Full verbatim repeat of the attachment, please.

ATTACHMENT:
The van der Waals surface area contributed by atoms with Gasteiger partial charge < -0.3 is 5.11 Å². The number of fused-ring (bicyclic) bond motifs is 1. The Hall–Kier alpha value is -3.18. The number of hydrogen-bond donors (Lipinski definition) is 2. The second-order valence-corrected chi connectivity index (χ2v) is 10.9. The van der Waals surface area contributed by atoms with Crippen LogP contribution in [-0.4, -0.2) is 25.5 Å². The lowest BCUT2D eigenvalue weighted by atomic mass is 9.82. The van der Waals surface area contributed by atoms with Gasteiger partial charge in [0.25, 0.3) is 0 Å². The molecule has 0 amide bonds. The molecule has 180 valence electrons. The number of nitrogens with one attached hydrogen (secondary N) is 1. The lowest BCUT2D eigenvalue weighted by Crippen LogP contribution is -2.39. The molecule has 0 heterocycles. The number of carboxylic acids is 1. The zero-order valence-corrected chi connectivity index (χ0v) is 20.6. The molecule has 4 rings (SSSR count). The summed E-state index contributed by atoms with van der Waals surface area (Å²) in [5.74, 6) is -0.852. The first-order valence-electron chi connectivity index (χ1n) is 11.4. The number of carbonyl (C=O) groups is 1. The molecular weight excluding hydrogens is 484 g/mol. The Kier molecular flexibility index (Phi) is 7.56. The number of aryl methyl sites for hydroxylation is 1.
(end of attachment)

The van der Waals surface area contributed by atoms with Gasteiger partial charge < -0.3 is 5.11 Å². The number of fused-ring (bicyclic) bond motifs is 1. The Hall–Kier alpha value is -3.18. The number of hydrogen-bond donors (Lipinski definition) is 2. The second-order valence-corrected chi connectivity index (χ2v) is 10.9. The van der Waals surface area contributed by atoms with Crippen LogP contribution in [-0.4, -0.2) is 25.5 Å². The lowest BCUT2D eigenvalue weighted by atomic mass is 9.82. The van der Waals surface area contributed by atoms with Gasteiger partial charge in [0.25, 0.3) is 0 Å². The molecule has 0 amide bonds. The molecule has 180 valence electrons. The number of nitrogens with one attached hydrogen (secondary N) is 1. The lowest BCUT2D eigenvalue weighted by Crippen LogP contribution is -2.39. The molecule has 0 heterocycles. The number of carboxylic acids is 1. The zero-order valence-corrected chi connectivity index (χ0v) is 20.6. The molecule has 4 rings (SSSR count). The summed E-state index contributed by atoms with van der Waals surface area (Å²) in [5.74, 6) is -0.852. The first-order valence-electron chi connectivity index (χ1n) is 11.4. The number of carbonyl (C=O) groups is 1. The molecular weight excluding hydrogens is 484 g/mol. The Kier molecular flexibility index (Phi) is 7.56. The number of aryl methyl sites for hydroxylation is 1.